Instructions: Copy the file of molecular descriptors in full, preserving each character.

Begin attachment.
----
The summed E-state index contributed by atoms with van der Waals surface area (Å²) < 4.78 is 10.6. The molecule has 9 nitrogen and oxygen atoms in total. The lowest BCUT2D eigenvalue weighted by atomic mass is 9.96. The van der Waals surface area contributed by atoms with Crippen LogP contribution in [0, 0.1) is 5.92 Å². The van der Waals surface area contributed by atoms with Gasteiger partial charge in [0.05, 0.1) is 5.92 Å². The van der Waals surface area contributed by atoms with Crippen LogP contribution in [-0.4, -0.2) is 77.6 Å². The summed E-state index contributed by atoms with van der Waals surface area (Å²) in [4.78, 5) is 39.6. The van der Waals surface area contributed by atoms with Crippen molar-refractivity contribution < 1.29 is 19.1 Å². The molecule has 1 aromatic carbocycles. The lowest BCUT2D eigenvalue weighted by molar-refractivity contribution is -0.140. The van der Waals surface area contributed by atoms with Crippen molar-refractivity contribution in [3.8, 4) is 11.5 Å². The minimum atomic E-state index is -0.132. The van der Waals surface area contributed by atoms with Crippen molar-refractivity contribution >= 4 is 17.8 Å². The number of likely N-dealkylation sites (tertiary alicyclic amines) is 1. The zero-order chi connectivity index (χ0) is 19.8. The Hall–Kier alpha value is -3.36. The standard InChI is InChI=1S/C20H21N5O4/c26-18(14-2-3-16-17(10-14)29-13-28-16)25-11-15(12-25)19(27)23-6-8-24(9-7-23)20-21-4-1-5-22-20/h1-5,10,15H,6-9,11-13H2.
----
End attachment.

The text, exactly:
The summed E-state index contributed by atoms with van der Waals surface area (Å²) < 4.78 is 10.6. The molecule has 9 nitrogen and oxygen atoms in total. The lowest BCUT2D eigenvalue weighted by atomic mass is 9.96. The van der Waals surface area contributed by atoms with Crippen LogP contribution in [0, 0.1) is 5.92 Å². The van der Waals surface area contributed by atoms with Gasteiger partial charge in [0.05, 0.1) is 5.92 Å². The van der Waals surface area contributed by atoms with Crippen LogP contribution in [-0.4, -0.2) is 77.6 Å². The summed E-state index contributed by atoms with van der Waals surface area (Å²) in [4.78, 5) is 39.6. The van der Waals surface area contributed by atoms with Crippen molar-refractivity contribution < 1.29 is 19.1 Å². The molecule has 1 aromatic carbocycles. The lowest BCUT2D eigenvalue weighted by molar-refractivity contribution is -0.140. The van der Waals surface area contributed by atoms with Crippen molar-refractivity contribution in [3.8, 4) is 11.5 Å². The minimum atomic E-state index is -0.132. The van der Waals surface area contributed by atoms with Crippen molar-refractivity contribution >= 4 is 17.8 Å². The number of likely N-dealkylation sites (tertiary alicyclic amines) is 1. The zero-order chi connectivity index (χ0) is 19.8. The Hall–Kier alpha value is -3.36. The standard InChI is InChI=1S/C20H21N5O4/c26-18(14-2-3-16-17(10-14)29-13-28-16)25-11-15(12-25)19(27)23-6-8-24(9-7-23)20-21-4-1-5-22-20/h1-5,10,15H,6-9,11-13H2.